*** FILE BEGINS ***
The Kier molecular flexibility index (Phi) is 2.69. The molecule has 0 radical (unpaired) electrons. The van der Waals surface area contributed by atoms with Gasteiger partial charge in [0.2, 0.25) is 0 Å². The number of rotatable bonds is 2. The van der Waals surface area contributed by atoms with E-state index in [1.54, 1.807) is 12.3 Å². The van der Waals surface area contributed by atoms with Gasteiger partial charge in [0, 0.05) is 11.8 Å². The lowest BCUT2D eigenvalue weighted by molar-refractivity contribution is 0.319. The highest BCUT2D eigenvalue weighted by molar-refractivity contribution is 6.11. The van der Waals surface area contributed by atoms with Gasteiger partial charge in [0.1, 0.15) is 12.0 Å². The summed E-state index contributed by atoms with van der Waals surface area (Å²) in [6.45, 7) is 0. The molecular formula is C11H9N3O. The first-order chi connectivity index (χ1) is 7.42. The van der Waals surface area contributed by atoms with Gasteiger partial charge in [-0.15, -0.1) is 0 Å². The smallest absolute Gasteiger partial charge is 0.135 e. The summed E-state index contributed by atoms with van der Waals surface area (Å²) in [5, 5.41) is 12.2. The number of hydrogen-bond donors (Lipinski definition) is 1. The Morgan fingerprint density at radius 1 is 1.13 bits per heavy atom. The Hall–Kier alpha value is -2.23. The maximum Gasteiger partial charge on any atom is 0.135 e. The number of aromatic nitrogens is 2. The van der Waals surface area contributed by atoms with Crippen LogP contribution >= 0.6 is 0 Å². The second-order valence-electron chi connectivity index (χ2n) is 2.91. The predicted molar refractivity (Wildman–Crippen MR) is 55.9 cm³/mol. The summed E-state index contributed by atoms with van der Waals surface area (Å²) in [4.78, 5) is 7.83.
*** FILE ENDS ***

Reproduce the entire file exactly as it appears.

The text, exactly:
The Kier molecular flexibility index (Phi) is 2.69. The molecule has 0 radical (unpaired) electrons. The van der Waals surface area contributed by atoms with Gasteiger partial charge in [0.2, 0.25) is 0 Å². The number of rotatable bonds is 2. The van der Waals surface area contributed by atoms with E-state index in [1.54, 1.807) is 12.3 Å². The van der Waals surface area contributed by atoms with Gasteiger partial charge in [0, 0.05) is 11.8 Å². The lowest BCUT2D eigenvalue weighted by molar-refractivity contribution is 0.319. The highest BCUT2D eigenvalue weighted by molar-refractivity contribution is 6.11. The van der Waals surface area contributed by atoms with Gasteiger partial charge in [0.1, 0.15) is 12.0 Å². The summed E-state index contributed by atoms with van der Waals surface area (Å²) in [6.45, 7) is 0. The molecular formula is C11H9N3O. The first-order chi connectivity index (χ1) is 7.42. The van der Waals surface area contributed by atoms with Gasteiger partial charge in [-0.15, -0.1) is 0 Å². The smallest absolute Gasteiger partial charge is 0.135 e. The summed E-state index contributed by atoms with van der Waals surface area (Å²) in [5, 5.41) is 12.2. The number of hydrogen-bond donors (Lipinski definition) is 1. The Morgan fingerprint density at radius 1 is 1.13 bits per heavy atom. The Hall–Kier alpha value is -2.23. The maximum Gasteiger partial charge on any atom is 0.135 e. The number of aromatic nitrogens is 2. The van der Waals surface area contributed by atoms with Crippen LogP contribution >= 0.6 is 0 Å². The second-order valence-electron chi connectivity index (χ2n) is 2.91. The predicted molar refractivity (Wildman–Crippen MR) is 55.9 cm³/mol. The summed E-state index contributed by atoms with van der Waals surface area (Å²) in [4.78, 5) is 7.83.